Weekly Update — Tyler’s shiny new building

This week’s Weekly has my story about Tyler School of Art’s move to Center City. Below is the copy. I’ve added back some of the text that was cut or changed in the edited version. Lots of photos at my flickr and at Libby’s flickr. See our earlier post.

painting studios connect on 3rd floor
North-facing painting studios on the 3rd floor of the new Tyler School of Art

The shiny new Tyler School of Art building at 12th and Norris streets looks like an office-park jewel—all glass, steel and brick. But don’t be deceived by the boxy exterior; the three-story, 234,000-square-foot replacement for the 73-year-old art school’s Elkins Park campus is no palace for bean counters. Inside are wide-open spaces, bright colors, soaring ceilings, a sleek cafe and a new L-shaped gallery. Of course there are state-of-the-art classrooms, studios, kilns, tools, glass-blowing stations, ventilation systems and, for the first time, offices for Tyler faculty.

New Temple Gallery at the new Tyler School of Art.
New Temple Gallery at the new Tyler School of Art.

I took a hard-hat tour of the $75 million building in September with Gregory Murphy, Tyler assistant dean for development, and Temple spokesperson Hillel Hoffmann. The third-floor painting studios with floor-to-ceiling windows look north over treetops and rowhouses. Fill that building with artists, sprinkle a little sawdust in the woodshop and splatter some paint in the studios and the new Tyler will thrum like the art incubator it’s always been—only now, transformed by the buzz of the city.

Cafe looking out on the green space…a work in progress.

As a reminder of the suburban space they’re leaving, the architectural plans include a grassy courtyard, which will be the largest green space on Temple’s urban campus. The yard will be landscaped with plants harvested from the school’s former home in Elkins Park.


glass equipment waiting to be unwrapped
Glass blowing equipment waiting to be unwrapped.

The formal dedication for the building is March 25, 2009, but the school’s departments and equipment will be moved this fall and students will begin classes in January. Temple Gallery in Old City will stay open through February with exhibitions and through April with special experimental events, according to Sheryl Conkelton, gallery director. In late March Temple Gallery programming—including M.F.A. exhibitions—will begin in the Tyler building.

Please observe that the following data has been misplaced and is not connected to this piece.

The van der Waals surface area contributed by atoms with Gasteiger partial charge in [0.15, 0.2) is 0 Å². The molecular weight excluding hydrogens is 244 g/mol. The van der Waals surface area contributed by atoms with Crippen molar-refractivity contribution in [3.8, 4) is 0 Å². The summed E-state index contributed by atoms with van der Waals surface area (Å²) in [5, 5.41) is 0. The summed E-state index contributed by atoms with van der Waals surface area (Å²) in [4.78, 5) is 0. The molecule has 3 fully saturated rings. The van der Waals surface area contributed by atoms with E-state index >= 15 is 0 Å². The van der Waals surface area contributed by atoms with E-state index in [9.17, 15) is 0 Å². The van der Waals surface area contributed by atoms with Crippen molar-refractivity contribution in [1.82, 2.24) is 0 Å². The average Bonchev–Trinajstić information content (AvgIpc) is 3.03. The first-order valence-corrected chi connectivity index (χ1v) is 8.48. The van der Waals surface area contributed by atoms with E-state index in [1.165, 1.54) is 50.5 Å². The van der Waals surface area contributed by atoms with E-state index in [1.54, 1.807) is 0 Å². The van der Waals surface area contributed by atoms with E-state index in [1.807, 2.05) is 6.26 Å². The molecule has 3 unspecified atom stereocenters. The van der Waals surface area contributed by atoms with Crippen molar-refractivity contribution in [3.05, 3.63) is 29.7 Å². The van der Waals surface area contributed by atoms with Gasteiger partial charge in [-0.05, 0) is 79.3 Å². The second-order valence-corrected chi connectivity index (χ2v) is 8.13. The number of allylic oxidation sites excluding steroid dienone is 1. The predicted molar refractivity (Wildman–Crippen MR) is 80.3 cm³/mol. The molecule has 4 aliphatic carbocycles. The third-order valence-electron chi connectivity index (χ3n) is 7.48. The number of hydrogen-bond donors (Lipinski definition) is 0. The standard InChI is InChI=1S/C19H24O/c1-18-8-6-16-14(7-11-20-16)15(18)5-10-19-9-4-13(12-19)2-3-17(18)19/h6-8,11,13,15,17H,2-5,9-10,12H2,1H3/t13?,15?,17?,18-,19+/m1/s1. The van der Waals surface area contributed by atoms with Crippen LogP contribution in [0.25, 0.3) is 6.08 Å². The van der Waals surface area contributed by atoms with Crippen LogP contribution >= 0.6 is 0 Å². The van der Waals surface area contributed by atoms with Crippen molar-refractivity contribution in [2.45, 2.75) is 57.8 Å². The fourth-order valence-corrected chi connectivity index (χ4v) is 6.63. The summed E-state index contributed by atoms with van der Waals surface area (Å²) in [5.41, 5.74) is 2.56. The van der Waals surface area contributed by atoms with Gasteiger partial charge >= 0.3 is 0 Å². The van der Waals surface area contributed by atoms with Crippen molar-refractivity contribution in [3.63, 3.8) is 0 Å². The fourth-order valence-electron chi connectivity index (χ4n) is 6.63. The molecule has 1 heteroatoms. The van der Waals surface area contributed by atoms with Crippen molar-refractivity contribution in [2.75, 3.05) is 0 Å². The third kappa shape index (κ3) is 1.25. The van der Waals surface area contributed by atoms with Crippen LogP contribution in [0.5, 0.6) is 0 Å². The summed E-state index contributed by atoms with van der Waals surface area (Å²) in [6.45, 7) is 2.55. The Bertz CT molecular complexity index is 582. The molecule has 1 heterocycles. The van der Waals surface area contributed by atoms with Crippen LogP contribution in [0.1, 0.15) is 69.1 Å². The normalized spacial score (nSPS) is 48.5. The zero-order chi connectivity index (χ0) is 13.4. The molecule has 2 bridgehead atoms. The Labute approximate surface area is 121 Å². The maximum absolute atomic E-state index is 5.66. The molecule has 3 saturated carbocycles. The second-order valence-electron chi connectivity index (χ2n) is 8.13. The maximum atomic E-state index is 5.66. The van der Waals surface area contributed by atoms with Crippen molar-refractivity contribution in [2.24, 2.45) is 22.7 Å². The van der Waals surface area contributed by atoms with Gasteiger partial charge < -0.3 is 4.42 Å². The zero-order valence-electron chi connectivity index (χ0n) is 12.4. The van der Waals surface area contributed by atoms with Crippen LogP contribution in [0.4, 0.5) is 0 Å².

Conkelton told me that Exhibitions Coordinator Shayna McConville is leading a new project to create and coordinate a North Philadelphia Arts and Culture Alliance. That project is scheduled to debut in the Spring.


patio area for sculpture or ceramics (both have one)
Patio area. Ceramics and Sculpture both have outdoor patios outside the work areas.

With this move, Tyler’s 1,500 students will be united in one location. Until now, half of the students have been stationed on main campus—in art education, art history and architecture. The addition of Tyler students, faculty and staff means longer lines at the food trucks, bookstore and Starbucks, as well as continued parking and housing problems for the already crowded campus.

green space
The green space, looking not so green when we saw it.

Most of the money for the building is from the state of Pennsylvania ($61M). And fundraising for the big building is ongoing. Two local foundations with ties to Tyler recently donated $750,000 ($275,000 from the Connolly Foundation; $500,000 from the Gilroy and Lillian Roberts Foundation).

Meanwhile, Tyler has benefitted from Temple’s hiring boom. Since 2006, Tyler has 14 new tenured and tenure track faculty while Temple has added 300 new tenured and tenure track positions since 2004.

photo lab
Photo lab. There will be both wet and digital photography labs.

Some Tyler folks will miss the suburban quietude, and surely there will be some personality tweak to the school in its new digs. All change is hard. But it’s exciting that the 73-year old leading art school in the region will now be physically engaged with the city and ready to take a leadership role at this exciting time in the arts.